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Zelda: Skyward Sword: Scaling new heights or head in the clouds?

We get hands-on to find out...

Having played with the puzzle pieces - Link's incredible sword controls and motion magic kitbag - it's time to insert them into the bigger picture. And pictures come none bigger.

Skyward Sword is a beast of game, incorporating not one, but two dual world mechanics. First up is the sky/ground divide. Link begins the adventure above the clouds, in a Wind Waker-esque overworld. Painterly cloudbanks replace pristine blue oceans in a stratospheric wonderland we've nicknamed the 'whoa-zone layer'.

Spot an island floating on the horizon and Link's loyal bird can be steered over. Not that Link's village, Skyloft, is lacking in stuff to do. Zelda producer Eiji Aonuma says Link's home turf harks back to Majora Mask's Clock Town. Not in a ooh-crikey-the-moon's-fallingdown kind of way, but in how the stories gradually unfold over the course of the adventure.

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There's always impetus to return, whether it's to upgrade items or get side quests from gossiping biddies in the town square. Link may just seek scholarly advice from the local bird knight academy where he is enrolled as a student when the game begins.

Now from home comforts to discomfort. Skydiving into parting clouds drops Link to Hyrule below, where more traditional dungeons reside. Or should that be 'less' traditional? Aonuma aims to blur the line between dungeon and overworld with organic temple design and a more choreographed outside world. For us, it means twice as much of that amazing Nintendo level design.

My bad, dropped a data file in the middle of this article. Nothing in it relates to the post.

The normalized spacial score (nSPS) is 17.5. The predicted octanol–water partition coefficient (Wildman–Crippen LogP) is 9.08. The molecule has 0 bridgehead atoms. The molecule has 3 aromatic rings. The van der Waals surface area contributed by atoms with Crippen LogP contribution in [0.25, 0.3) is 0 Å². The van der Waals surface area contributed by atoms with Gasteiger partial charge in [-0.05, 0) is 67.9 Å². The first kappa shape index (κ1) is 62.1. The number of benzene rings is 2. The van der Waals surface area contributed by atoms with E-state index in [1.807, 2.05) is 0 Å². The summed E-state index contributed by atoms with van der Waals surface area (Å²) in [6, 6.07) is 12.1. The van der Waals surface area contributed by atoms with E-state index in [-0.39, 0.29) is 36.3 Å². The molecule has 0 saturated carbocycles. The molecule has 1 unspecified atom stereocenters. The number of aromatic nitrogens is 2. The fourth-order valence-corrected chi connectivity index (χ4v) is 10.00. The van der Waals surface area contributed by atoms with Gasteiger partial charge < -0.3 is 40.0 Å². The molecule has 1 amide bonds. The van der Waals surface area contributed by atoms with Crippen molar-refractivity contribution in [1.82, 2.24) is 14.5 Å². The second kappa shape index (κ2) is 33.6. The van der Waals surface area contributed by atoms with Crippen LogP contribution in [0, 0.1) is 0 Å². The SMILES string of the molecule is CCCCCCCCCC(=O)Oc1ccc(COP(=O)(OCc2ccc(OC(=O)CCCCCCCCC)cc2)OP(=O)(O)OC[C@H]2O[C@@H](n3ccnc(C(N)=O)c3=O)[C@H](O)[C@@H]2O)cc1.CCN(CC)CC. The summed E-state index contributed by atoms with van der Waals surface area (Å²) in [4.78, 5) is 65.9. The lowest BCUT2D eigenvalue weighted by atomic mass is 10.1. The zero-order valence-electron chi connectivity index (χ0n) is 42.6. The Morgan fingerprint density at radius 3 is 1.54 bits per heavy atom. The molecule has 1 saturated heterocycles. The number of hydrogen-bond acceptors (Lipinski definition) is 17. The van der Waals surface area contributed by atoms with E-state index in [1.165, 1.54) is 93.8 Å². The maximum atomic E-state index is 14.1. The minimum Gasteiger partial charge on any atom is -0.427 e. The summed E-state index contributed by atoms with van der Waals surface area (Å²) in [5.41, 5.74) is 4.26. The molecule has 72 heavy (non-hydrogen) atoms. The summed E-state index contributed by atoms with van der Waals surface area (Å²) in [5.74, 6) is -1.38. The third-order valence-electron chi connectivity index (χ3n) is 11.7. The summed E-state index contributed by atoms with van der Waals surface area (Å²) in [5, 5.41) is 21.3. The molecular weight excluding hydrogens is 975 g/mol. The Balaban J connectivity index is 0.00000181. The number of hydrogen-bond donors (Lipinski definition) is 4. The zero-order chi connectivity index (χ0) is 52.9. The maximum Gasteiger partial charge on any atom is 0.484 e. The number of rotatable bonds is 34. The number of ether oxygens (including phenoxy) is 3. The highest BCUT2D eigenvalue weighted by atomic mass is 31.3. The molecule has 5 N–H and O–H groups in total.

One Nintendo rep says accessing dungeons is often a dungeon unto itself. And we like ourselves some dungeons.

In just one game, Nintendo promise to reinvent the series and reveal how said series came to be in the first place

One example of this is shown in a new quarry area. Evil mole-men, the Mogmas, break a key and bury the five pieces. Link uses his sword to solve the conundrum. First by sticking it into the Mogmas, secondly by using the mystical spirit within - a girl named Phi - to sniff out the pieces. Holding the sword out acts as a divining rod, with audio clues leading Link to dig sites. These are puzzles in themselves, requiring clever bomb-rolling to excavate. The world feels dense with puzzling opportunity.

Sky and ground worlds are topped off with a third. Hyrule has a dual world of it's own: the Siren World. Like Link to the Past's Dark World it's an alternative Hyrule, physically unchanged, but bathed in striking neon light. If Tron had a baby with Studio Ghibli, this would be their freaky child. In a cool twist, Link enters the Siren World by embedding his sword in the ground. In an uncool twist, it has to stay there. Link is doing this one empty-handed.

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Which is good news for the cloaked guardians who patrol the Siren World. One touch from their eerie glowing fingers and it's game over. One solution: leg it. A new dash button introduces athletic moves for this purpose: longer leaps and a ledge scramble a la Prince of Persia. Aonuma wants us to re-evaluate our surroundings, turning familiar ground into all-new escape puzzles. For a series accused of sticking to old templates, it's a radical, and welcomed, departure.

The question is how the realms interweave. Link collects 'tears of light' inside the Siren World, but how do they factor into his Zelda rescue mission? And how does all this lead to - as Aonuma has promised it will - the creation of the Master Sword? In just one game, Nintendo promise to reinvent the series and reveal how said series came to be in the first place.

Ambitious? Yes. But when Nintendo are involved, the sky's the limit.

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